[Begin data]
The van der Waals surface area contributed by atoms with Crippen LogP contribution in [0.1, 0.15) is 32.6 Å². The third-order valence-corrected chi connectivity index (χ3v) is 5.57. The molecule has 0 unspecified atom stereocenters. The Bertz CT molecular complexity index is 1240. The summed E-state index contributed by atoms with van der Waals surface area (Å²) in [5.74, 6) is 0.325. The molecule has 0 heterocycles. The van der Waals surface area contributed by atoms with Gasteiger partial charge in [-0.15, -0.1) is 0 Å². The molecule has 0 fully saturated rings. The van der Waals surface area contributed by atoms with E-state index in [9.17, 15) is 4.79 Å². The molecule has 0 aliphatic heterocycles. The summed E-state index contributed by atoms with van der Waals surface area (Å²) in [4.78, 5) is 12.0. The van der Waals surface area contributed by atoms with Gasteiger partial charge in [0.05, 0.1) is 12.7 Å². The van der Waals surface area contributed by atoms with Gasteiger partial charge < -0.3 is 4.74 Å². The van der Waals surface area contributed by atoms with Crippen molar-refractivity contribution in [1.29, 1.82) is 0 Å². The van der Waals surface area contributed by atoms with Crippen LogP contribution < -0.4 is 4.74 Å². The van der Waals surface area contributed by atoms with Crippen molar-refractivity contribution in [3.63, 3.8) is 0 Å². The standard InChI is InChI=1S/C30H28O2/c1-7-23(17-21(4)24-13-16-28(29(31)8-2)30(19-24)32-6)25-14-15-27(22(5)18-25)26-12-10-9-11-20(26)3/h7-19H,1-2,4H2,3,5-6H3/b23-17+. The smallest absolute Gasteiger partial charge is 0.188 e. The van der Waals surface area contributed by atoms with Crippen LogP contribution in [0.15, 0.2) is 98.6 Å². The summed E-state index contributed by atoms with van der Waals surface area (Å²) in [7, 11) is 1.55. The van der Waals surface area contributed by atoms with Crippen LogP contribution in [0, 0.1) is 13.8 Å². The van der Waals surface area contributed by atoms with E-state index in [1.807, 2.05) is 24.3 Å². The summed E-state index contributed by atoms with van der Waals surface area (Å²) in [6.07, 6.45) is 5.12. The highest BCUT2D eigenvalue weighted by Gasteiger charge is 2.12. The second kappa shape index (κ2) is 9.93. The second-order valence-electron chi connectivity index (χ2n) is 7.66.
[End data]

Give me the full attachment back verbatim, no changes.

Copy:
The van der Waals surface area contributed by atoms with Crippen LogP contribution in [0.1, 0.15) is 32.6 Å². The third-order valence-corrected chi connectivity index (χ3v) is 5.57. The molecule has 0 unspecified atom stereocenters. The Bertz CT molecular complexity index is 1240. The summed E-state index contributed by atoms with van der Waals surface area (Å²) in [5.74, 6) is 0.325. The molecule has 0 heterocycles. The van der Waals surface area contributed by atoms with Gasteiger partial charge in [-0.15, -0.1) is 0 Å². The molecule has 0 fully saturated rings. The van der Waals surface area contributed by atoms with E-state index in [9.17, 15) is 4.79 Å². The molecule has 0 aliphatic heterocycles. The summed E-state index contributed by atoms with van der Waals surface area (Å²) in [4.78, 5) is 12.0. The van der Waals surface area contributed by atoms with Gasteiger partial charge in [0.05, 0.1) is 12.7 Å². The van der Waals surface area contributed by atoms with Gasteiger partial charge < -0.3 is 4.74 Å². The van der Waals surface area contributed by atoms with Crippen molar-refractivity contribution in [1.29, 1.82) is 0 Å². The van der Waals surface area contributed by atoms with Crippen LogP contribution < -0.4 is 4.74 Å². The van der Waals surface area contributed by atoms with Crippen molar-refractivity contribution in [3.63, 3.8) is 0 Å². The standard InChI is InChI=1S/C30H28O2/c1-7-23(17-21(4)24-13-16-28(29(31)8-2)30(19-24)32-6)25-14-15-27(22(5)18-25)26-12-10-9-11-20(26)3/h7-19H,1-2,4H2,3,5-6H3/b23-17+. The smallest absolute Gasteiger partial charge is 0.188 e. The van der Waals surface area contributed by atoms with Crippen LogP contribution in [0.15, 0.2) is 98.6 Å². The summed E-state index contributed by atoms with van der Waals surface area (Å²) in [7, 11) is 1.55. The van der Waals surface area contributed by atoms with Crippen LogP contribution in [0, 0.1) is 13.8 Å². The van der Waals surface area contributed by atoms with E-state index in [1.807, 2.05) is 24.3 Å². The summed E-state index contributed by atoms with van der Waals surface area (Å²) in [6.07, 6.45) is 5.12. The highest BCUT2D eigenvalue weighted by Gasteiger charge is 2.12. The second kappa shape index (κ2) is 9.93. The second-order valence-electron chi connectivity index (χ2n) is 7.66.